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Mammograms For Boxers; Meditation Therapy

January 6, 2012
Written by: , Filed in: Breast Imaging
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The World Boxing Council this week announced that it would pay for mammograms for all women who are licensed professional boxers.

The WBC, one of the four major bodies that sanctions championship fights in boxing’s various weight divisions, appears to be offering mammograms for all female boxers, regardless of whether they compete in WBC-sanctioned bouts. It’s hard to tell for sure; the WBC is based in Mexico, and the announcement on its Web site appears to have been translated inelegantly into English from some other language.

The announcement says the WBC was making the offer “so that breast cancer can be prevented in accordance with the periods of time advised by physicians.”

It’s also possible that the WBC made the offer in order to take some heat off its longtime president, José Sulaimán. Sulaimán said last week after boxer Floyd Mayweather Jr. was convicted on a domestic-violence charge: “Beating a lady is highly critical, [but] it is not a major sin or crime.”

Sulaimán later apologized and blamed an imperfect command of English (his native language is Spanish).

In other breast cancer-related news, University of Missouri researchers found that mindfulness-based stress reduction can help breast cancer survivors improve their emotional and physical well-being. A study in the December issue of the Western Journal of Nursing Research details the results.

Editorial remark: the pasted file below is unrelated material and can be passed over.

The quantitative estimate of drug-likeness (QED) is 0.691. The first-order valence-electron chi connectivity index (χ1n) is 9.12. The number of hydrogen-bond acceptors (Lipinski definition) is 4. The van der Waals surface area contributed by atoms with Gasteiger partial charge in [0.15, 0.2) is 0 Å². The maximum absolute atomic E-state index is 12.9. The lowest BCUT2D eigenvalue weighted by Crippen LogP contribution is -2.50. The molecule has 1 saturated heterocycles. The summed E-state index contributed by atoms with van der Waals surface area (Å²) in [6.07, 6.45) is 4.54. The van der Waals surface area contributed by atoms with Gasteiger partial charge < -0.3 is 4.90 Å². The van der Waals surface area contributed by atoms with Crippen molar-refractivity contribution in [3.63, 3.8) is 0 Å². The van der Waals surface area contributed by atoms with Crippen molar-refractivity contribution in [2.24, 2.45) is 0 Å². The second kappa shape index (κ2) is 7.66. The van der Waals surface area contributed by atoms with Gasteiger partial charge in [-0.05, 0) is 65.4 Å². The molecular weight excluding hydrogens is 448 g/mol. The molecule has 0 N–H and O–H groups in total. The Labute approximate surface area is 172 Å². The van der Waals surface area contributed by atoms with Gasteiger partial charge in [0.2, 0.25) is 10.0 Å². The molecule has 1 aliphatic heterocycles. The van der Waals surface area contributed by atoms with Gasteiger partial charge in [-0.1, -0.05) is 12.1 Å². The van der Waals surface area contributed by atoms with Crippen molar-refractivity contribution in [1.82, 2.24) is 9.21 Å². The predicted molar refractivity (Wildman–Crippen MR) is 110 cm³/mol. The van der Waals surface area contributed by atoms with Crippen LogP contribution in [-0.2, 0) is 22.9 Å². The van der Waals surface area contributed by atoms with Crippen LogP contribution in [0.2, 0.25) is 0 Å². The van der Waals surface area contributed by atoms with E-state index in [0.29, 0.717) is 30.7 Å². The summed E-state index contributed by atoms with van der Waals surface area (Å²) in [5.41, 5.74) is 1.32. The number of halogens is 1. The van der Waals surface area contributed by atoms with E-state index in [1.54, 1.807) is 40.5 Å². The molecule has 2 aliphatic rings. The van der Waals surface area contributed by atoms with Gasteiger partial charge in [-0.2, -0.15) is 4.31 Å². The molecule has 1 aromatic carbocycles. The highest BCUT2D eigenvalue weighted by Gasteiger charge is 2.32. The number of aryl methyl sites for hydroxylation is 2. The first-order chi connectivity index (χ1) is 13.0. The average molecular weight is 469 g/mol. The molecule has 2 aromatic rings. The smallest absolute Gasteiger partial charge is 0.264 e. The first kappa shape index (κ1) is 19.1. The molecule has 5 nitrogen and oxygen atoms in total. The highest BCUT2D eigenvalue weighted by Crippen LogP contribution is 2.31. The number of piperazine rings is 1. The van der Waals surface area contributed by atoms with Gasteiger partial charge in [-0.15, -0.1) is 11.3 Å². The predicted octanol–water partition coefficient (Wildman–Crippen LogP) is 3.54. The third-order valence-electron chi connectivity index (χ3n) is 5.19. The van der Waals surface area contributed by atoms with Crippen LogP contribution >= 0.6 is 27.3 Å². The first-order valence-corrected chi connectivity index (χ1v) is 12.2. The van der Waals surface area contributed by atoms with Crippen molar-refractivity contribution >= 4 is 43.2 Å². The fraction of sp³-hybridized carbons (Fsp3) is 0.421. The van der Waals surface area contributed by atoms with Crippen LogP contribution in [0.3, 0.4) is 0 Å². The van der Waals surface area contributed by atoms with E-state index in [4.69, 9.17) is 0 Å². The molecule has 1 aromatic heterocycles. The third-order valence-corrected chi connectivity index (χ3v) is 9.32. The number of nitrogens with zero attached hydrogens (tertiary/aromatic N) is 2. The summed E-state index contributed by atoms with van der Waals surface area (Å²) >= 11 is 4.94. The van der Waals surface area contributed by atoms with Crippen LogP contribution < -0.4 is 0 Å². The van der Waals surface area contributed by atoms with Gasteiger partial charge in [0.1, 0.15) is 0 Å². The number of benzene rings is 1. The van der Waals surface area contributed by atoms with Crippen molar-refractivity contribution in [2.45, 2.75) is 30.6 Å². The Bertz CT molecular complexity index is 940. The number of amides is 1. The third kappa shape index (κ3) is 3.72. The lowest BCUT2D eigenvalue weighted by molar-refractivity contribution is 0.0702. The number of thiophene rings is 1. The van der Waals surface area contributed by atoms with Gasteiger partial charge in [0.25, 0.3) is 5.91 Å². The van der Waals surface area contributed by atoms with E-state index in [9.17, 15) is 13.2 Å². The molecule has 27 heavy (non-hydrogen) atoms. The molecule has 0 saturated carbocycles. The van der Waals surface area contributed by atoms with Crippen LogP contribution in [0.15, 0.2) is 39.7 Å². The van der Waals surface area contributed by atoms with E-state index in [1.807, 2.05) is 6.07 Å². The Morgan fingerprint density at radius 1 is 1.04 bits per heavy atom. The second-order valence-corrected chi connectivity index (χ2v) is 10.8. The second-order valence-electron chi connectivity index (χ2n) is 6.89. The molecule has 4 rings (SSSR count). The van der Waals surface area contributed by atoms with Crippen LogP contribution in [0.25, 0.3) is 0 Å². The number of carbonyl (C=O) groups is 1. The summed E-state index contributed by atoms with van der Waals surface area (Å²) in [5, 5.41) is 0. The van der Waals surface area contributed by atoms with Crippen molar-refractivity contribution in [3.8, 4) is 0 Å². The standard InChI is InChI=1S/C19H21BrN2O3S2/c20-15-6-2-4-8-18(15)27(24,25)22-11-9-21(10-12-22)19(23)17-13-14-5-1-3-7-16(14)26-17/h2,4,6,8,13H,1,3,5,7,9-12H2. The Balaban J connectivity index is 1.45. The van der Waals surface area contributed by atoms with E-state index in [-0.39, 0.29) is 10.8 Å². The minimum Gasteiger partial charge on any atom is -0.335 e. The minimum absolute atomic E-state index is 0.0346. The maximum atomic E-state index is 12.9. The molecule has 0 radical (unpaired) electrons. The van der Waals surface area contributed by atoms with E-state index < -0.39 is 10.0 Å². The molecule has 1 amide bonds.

Jane Armer, PhD, a professor of nursing, was one of the researchers. She explained:

Postdiagnosis, breast cancer patients often feel like they have no control over their lives. Knowing that they can control something—such as meditation—and that it will improve their health gives them hope that life will be normal again.

Dr. Armer was quoted in a University of Missouri news release.

Mindfulness-based stress reduction incorporates meditation, yoga, and physical awareness. The program consists of eight- to 10-week group sessions during which patients practice meditation, discuss how their bodies respond to stress, and learn coping techniques. The researchers found that those who tried the technique lowered their blood pressure, heart rate, and respiratory rate.

The news release says the participants’ mood also improved, “and their level of mindfulness increased.” According to the study, “Mindfulness is a specific way of paying attention to what is occurring in the present moment.”


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Related seminar: Breast & Women’s Imaging Seminar


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